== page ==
Malaysia’s king on Sunday ordered coalition and party leaders to notify Dewan Rakyat Speaker Azhar Azizan Harun of their numbers to form a new government by 2pm on Monday.

However, whether a resolution can be made by then is anyone’s guess, said experts.

Dr Hutchinson said that taking examples of hung parliaments from other countries, the process may take weeks.

For instance, in Belgium, leaders had only formed a new government in 2020 nearly 16 months after their federal elections following a hung parliament.

“It is possible for Malaysia to still have a caretaker government in power before a new government is formed,” he said.


Analysts said that with their traditional allies BN no longer a dominant party, Sabah and Sarawak parties will now be more fluid and independent in who they choose to align with at a federal level. 

Dr Weiss said that the parties in Sabah and Sarawak have already been “edging towards greater opportunism” in the last few elections to see which coalition will serve their interests best.

However, it will also be more difficult for parties in East Malaysia to extract concessions from coalition parties this time round since they will likely deal with multiple parties, rather than just one main coalition, and there is “more negotiation involved for everybody”, she said.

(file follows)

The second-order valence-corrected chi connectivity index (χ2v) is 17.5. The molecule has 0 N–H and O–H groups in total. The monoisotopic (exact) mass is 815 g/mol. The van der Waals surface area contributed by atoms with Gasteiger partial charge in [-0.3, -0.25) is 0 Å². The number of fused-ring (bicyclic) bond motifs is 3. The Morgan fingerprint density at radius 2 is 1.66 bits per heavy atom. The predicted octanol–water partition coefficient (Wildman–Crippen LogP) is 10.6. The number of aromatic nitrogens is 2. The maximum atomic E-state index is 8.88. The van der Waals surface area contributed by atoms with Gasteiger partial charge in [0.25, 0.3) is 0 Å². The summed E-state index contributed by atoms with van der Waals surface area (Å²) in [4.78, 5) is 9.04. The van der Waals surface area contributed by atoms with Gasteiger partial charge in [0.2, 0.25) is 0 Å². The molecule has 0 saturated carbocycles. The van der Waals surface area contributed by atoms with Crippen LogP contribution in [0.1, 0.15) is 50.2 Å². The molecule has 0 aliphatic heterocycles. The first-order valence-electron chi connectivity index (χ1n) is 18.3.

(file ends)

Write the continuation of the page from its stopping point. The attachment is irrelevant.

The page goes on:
In addition, with BN’s component parties, the Malayan Chinese Association and Malaysian Indian Congress, now weakened, aligning with BN would be seen as aligning with Umno, a more Malay party rather than a communal coalition, which the Sabah and Sarawak parties prefer, said Dr Weiss. 


Following the polls on Saturday, GRS chairman Hajiji Noor said he and GPS' Abang Johari had agreed to discuss closer collaboration between the two parties as “a Borneo bloc” to ensure that the parties “support the federal government that will be beneficial to Sabah and Sarawak”. 

Dr Weiss said it was practical and logical for parties in the two states to work together. Both sides have incentive to join the federal government and they have more influence when they work together, rather than separately.

However, this strategy would also hinge on whether leaders of parties in both states could get along, she added. 

Visit our Malaysia Elections 2022 page for the latest coverage, updates from TODAY journalists on the ground and more.

Related topics

Malaysia Elections 2022 Malaysia Malaysian politics Perikatan Nasional Pakatan Harapan Anwar Ibrahim Muhyiddin Yassin

Read more of the latest in



Stay in the know. Anytime. Anywhere.

Subscribe to get daily news updates, insights and must reads delivered straight to your inbox.

By clicking subscribe, I agree for my personal data to be used to send me TODAY newsletters, promotional offers and for research and analysis.